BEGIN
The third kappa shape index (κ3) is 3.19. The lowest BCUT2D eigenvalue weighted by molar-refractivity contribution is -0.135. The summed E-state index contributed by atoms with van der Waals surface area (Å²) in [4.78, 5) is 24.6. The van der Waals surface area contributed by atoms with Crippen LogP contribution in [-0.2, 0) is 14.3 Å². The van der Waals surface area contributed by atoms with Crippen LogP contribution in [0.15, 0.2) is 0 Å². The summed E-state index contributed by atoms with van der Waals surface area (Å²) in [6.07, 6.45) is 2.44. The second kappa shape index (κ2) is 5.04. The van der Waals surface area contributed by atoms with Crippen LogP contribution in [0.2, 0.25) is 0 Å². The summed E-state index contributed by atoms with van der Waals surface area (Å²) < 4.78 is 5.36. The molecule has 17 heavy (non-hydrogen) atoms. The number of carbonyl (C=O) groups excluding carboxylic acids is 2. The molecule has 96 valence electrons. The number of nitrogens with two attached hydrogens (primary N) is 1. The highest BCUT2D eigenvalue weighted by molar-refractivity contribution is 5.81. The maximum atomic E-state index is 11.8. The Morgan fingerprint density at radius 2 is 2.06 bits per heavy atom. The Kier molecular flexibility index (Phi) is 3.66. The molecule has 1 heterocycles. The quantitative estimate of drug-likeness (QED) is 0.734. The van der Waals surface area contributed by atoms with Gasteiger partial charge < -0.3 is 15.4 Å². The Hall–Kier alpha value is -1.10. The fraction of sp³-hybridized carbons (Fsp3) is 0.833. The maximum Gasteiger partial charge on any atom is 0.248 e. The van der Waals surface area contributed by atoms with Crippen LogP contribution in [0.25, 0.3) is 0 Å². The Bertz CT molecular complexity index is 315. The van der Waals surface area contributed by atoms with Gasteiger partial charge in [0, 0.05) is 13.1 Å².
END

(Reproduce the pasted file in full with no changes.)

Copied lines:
The third kappa shape index (κ3) is 3.19. The lowest BCUT2D eigenvalue weighted by molar-refractivity contribution is -0.135. The summed E-state index contributed by atoms with van der Waals surface area (Å²) in [4.78, 5) is 24.6. The van der Waals surface area contributed by atoms with Crippen LogP contribution in [-0.2, 0) is 14.3 Å². The van der Waals surface area contributed by atoms with Crippen LogP contribution in [0.15, 0.2) is 0 Å². The summed E-state index contributed by atoms with van der Waals surface area (Å²) in [6.07, 6.45) is 2.44. The second kappa shape index (κ2) is 5.04. The van der Waals surface area contributed by atoms with Crippen LogP contribution in [0.2, 0.25) is 0 Å². The summed E-state index contributed by atoms with van der Waals surface area (Å²) < 4.78 is 5.36. The molecule has 17 heavy (non-hydrogen) atoms. The number of carbonyl (C=O) groups excluding carboxylic acids is 2. The molecule has 96 valence electrons. The number of nitrogens with two attached hydrogens (primary N) is 1. The highest BCUT2D eigenvalue weighted by molar-refractivity contribution is 5.81. The maximum atomic E-state index is 11.8. The Morgan fingerprint density at radius 2 is 2.06 bits per heavy atom. The Kier molecular flexibility index (Phi) is 3.66. The molecule has 1 heterocycles. The quantitative estimate of drug-likeness (QED) is 0.734. The van der Waals surface area contributed by atoms with Gasteiger partial charge < -0.3 is 15.4 Å². The Hall–Kier alpha value is -1.10. The fraction of sp³-hybridized carbons (Fsp3) is 0.833. The maximum Gasteiger partial charge on any atom is 0.248 e. The van der Waals surface area contributed by atoms with Crippen LogP contribution in [0.25, 0.3) is 0 Å². The Bertz CT molecular complexity index is 315. The van der Waals surface area contributed by atoms with Gasteiger partial charge in [0, 0.05) is 13.1 Å².